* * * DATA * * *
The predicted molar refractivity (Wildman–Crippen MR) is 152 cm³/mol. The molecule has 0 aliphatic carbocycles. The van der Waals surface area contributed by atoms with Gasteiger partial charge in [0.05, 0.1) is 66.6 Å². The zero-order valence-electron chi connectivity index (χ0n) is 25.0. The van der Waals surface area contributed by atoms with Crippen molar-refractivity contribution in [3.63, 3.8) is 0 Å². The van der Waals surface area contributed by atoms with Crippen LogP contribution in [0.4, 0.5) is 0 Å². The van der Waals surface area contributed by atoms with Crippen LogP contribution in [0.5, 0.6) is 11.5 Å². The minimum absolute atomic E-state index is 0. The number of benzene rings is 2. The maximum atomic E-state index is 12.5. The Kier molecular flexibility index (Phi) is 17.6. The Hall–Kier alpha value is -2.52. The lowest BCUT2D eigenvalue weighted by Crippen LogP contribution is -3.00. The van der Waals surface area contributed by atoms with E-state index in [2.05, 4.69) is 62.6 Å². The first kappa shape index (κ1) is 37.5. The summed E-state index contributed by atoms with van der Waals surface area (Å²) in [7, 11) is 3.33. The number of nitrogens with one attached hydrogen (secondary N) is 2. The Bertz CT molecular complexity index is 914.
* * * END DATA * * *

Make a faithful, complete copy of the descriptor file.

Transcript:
The predicted molar refractivity (Wildman–Crippen MR) is 152 cm³/mol. The molecule has 0 aliphatic carbocycles. The van der Waals surface area contributed by atoms with Gasteiger partial charge in [0.05, 0.1) is 66.6 Å². The zero-order valence-electron chi connectivity index (χ0n) is 25.0. The van der Waals surface area contributed by atoms with Crippen molar-refractivity contribution in [3.63, 3.8) is 0 Å². The van der Waals surface area contributed by atoms with Crippen LogP contribution in [0.4, 0.5) is 0 Å². The van der Waals surface area contributed by atoms with Crippen LogP contribution in [0.5, 0.6) is 11.5 Å². The minimum absolute atomic E-state index is 0. The number of benzene rings is 2. The maximum atomic E-state index is 12.5. The Kier molecular flexibility index (Phi) is 17.6. The Hall–Kier alpha value is -2.52. The lowest BCUT2D eigenvalue weighted by Crippen LogP contribution is -3.00. The van der Waals surface area contributed by atoms with E-state index in [2.05, 4.69) is 62.6 Å². The first kappa shape index (κ1) is 37.5. The summed E-state index contributed by atoms with van der Waals surface area (Å²) in [7, 11) is 3.33. The number of nitrogens with one attached hydrogen (secondary N) is 2. The Bertz CT molecular complexity index is 914.